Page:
When the big frauds hit, it doesn’t take long for others to ask “where were the auditors?” In this instance, the NCUSIF inspector general noted that “numerous red flags were present for many years,” including those spotted by examiners. The IG stated that examiners only performed “their required minimum procedures.” Board meeting minutes indicate that the audit reports identified no outstanding issues about the credit union operations.
The question beckons: Did the auditors properly prepare and plan to find fraud? Could effective fraud brainstorming have helped uncover these schemes much sooner?
“If you don’t know what you’re looking for, how will you know when you’ve found it?”
This sums up the advantage of thinking about fraud before conducting an audit. An audit plan that’s not designed to find fraud may occasionally by chance find it. However, the fraud detection business shouldn’t be built on luck or hope but on proactive, planned and decisive measures.
Click to continue reading this article from Fraud Magazine.
Presented by the Clark County Bar Association on October 10, this Continuing Legal Education course will feature Mike Rosten, CPA, CFE of Piercy Bowler Taylor & Kern. He will discuss what to do in the planning stage, how to determine the right qualifications, and how to establish rapport with the expert witness. An example of things to consider before hiring an expert witness include:
- Scope of work. Define the issues of the case for the expert as precisely as possible. This will allow the expert to better focus on the critical issues and create a realistic fee estimate.
- Depth and breadth of analysis. Being excessively detailed or focusing on an extraordinarily long time period may result in excessive work-effort and increased cost. However, a narrow analysis may result in a report that is ineffective in court. Is there a happy medium? Based on my past experience as a witness, cases often wind up settling as a direct result of reading an expert’s report so it is better to be more detailed than general in the analysis.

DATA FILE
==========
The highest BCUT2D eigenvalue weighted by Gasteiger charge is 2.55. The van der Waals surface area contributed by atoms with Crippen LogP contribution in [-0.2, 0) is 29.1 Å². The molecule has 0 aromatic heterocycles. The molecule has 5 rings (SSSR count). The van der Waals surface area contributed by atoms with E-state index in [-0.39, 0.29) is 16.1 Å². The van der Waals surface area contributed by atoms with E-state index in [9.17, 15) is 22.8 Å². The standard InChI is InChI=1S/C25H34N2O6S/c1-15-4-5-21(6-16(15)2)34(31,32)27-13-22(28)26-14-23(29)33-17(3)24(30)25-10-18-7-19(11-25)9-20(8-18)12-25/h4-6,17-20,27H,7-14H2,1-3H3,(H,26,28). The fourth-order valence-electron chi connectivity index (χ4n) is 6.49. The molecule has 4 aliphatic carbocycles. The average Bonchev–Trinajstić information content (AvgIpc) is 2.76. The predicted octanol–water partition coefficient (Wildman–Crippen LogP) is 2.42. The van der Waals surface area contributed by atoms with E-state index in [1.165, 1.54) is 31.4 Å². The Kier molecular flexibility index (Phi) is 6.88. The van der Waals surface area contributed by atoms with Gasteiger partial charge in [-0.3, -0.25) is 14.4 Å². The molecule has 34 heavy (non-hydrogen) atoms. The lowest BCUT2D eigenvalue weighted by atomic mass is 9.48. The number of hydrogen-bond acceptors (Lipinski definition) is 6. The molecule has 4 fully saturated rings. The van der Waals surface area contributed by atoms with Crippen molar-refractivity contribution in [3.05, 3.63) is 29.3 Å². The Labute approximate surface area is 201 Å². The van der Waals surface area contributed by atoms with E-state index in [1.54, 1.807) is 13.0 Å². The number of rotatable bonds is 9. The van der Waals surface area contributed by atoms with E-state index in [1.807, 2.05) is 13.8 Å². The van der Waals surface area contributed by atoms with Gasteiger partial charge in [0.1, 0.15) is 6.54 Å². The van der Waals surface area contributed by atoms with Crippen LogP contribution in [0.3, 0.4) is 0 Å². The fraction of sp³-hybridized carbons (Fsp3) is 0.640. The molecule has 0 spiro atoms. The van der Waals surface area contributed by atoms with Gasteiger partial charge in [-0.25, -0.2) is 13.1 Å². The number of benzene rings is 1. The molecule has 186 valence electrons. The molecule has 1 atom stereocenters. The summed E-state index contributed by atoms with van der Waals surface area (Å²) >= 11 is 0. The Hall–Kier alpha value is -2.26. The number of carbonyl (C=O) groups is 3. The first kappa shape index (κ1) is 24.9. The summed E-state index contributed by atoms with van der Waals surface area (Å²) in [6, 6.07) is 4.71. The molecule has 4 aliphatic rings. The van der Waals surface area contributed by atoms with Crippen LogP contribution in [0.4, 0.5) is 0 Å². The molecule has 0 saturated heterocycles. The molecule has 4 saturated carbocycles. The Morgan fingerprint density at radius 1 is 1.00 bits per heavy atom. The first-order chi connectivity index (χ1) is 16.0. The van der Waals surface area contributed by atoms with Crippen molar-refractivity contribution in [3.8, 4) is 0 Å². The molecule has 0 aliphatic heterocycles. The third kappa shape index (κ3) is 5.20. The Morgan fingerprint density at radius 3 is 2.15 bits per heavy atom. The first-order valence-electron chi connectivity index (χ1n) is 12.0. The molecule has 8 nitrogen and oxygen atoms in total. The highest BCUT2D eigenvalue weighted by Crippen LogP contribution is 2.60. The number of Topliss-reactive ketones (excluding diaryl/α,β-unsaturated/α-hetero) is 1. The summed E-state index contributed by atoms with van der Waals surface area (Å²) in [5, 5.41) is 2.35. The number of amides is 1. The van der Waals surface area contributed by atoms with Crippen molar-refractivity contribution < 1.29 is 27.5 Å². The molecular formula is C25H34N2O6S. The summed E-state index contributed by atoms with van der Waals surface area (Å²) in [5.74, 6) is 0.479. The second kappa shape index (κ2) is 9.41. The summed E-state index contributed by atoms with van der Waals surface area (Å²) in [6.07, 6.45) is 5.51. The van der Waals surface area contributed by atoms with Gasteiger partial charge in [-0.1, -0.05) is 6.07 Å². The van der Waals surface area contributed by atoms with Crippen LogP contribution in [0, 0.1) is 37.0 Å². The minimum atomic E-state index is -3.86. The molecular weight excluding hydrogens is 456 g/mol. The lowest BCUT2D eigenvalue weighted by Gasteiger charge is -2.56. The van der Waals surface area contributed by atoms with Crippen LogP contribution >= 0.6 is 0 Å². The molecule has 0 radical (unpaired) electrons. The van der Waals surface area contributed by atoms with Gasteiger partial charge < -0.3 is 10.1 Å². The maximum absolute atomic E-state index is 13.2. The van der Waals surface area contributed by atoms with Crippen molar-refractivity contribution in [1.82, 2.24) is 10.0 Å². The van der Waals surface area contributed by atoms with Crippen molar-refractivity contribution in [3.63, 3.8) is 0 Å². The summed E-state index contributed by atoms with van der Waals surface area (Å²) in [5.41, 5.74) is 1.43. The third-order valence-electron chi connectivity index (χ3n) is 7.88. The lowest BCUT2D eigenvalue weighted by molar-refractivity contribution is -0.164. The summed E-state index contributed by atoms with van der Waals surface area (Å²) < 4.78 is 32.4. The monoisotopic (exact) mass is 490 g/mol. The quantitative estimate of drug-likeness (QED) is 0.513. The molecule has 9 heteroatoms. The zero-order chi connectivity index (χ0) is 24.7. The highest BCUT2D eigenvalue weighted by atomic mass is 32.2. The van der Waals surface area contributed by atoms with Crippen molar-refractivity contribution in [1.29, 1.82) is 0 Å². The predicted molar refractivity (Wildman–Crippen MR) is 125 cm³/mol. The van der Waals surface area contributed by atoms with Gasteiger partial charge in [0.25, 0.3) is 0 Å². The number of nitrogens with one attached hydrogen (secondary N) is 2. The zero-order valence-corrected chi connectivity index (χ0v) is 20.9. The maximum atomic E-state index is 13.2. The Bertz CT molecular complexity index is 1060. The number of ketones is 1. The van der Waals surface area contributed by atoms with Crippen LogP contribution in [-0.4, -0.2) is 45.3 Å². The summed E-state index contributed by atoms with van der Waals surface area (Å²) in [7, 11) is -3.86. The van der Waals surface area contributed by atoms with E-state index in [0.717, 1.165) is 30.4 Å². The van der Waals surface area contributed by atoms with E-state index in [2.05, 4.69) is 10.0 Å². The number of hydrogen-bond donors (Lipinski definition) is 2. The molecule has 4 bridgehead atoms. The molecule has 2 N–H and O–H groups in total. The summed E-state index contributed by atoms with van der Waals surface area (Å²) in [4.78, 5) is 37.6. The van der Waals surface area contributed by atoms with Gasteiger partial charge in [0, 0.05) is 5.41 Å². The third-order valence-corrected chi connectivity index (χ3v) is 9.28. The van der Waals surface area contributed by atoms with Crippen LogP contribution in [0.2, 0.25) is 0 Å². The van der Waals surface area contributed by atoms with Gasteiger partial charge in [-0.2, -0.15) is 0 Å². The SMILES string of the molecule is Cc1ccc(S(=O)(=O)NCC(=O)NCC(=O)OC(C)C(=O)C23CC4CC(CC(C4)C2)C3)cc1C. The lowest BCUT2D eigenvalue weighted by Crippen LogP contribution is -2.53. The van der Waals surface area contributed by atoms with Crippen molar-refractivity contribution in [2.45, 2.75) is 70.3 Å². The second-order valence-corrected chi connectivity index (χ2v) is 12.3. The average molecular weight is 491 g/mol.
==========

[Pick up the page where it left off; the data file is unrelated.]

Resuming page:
- Case Budget. With continuing economic struggles, litigation costs, including expert witness fees, will continue to be a significant issue for the foreseeable future. It is important that expectations are clearly conveyed to the expert to minimize miscommunication and foster greater control over fees.
The course will be held at the CCBA offices (725 Eighth Street, Las Vegas, NV) on October 10 from 1:00 pm to 3:15 pm. Please contact Mike at firstname.lastname@example.org if you are interested in attending.
By Casey Grove, Anchorage Daily News
While investigating Anchorage cocaine dealers, authorities discovered a massive identity theft and tax fraud operation that illegally claimed about $19 million in federal tax refunds,prosecutors said.
U.S. Attorney for Alaska Karen Loeffler said Thursday it’s unclear exactly how much cash the federal government paid out to the defendants: seven illegal immigrants, three living in the country legally and a corrupt Wells Fargo bank employee, the U.S. citizen, who helped the alleged fraudsters. The 10 residents of Mexico and the Dominican Republic, working with a United States citizen, sent at least some of the money they allegedly stole from the U.S. Treasury out of the country, according to an indictment handed up this week.
“It’s a very large tax fraud case,and what I would call organized crime,” Loeffler said Thursday. “This is certainly the biggest (tax) case we’ve brought down in Alaska.”